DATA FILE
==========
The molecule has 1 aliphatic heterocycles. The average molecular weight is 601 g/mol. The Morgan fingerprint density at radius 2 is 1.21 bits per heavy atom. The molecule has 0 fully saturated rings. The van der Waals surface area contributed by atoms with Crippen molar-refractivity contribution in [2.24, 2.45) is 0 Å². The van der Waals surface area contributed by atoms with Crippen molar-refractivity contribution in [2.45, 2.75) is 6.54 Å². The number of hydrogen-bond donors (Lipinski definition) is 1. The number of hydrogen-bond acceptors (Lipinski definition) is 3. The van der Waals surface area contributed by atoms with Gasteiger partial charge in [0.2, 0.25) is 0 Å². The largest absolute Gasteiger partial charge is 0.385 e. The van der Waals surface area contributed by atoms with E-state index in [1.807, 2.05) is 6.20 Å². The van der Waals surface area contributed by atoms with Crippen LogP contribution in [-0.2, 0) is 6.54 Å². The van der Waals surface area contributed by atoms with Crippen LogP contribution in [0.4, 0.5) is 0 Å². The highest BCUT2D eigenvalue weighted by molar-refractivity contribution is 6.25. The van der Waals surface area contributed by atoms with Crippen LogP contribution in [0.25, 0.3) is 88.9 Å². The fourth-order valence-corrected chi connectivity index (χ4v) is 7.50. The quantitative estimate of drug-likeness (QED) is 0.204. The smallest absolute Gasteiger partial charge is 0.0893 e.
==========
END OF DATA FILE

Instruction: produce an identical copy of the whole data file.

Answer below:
The molecule has 1 aliphatic heterocycles. The average molecular weight is 601 g/mol. The Morgan fingerprint density at radius 2 is 1.21 bits per heavy atom. The molecule has 0 fully saturated rings. The van der Waals surface area contributed by atoms with Crippen molar-refractivity contribution in [2.24, 2.45) is 0 Å². The van der Waals surface area contributed by atoms with Crippen molar-refractivity contribution in [2.45, 2.75) is 6.54 Å². The number of hydrogen-bond donors (Lipinski definition) is 1. The number of hydrogen-bond acceptors (Lipinski definition) is 3. The van der Waals surface area contributed by atoms with Gasteiger partial charge in [0.2, 0.25) is 0 Å². The largest absolute Gasteiger partial charge is 0.385 e. The van der Waals surface area contributed by atoms with E-state index in [1.807, 2.05) is 6.20 Å². The van der Waals surface area contributed by atoms with Crippen LogP contribution in [-0.2, 0) is 6.54 Å². The van der Waals surface area contributed by atoms with Crippen LogP contribution in [0.4, 0.5) is 0 Å². The highest BCUT2D eigenvalue weighted by molar-refractivity contribution is 6.25. The van der Waals surface area contributed by atoms with Crippen LogP contribution in [0.25, 0.3) is 88.9 Å². The fourth-order valence-corrected chi connectivity index (χ4v) is 7.50. The quantitative estimate of drug-likeness (QED) is 0.204. The smallest absolute Gasteiger partial charge is 0.0893 e.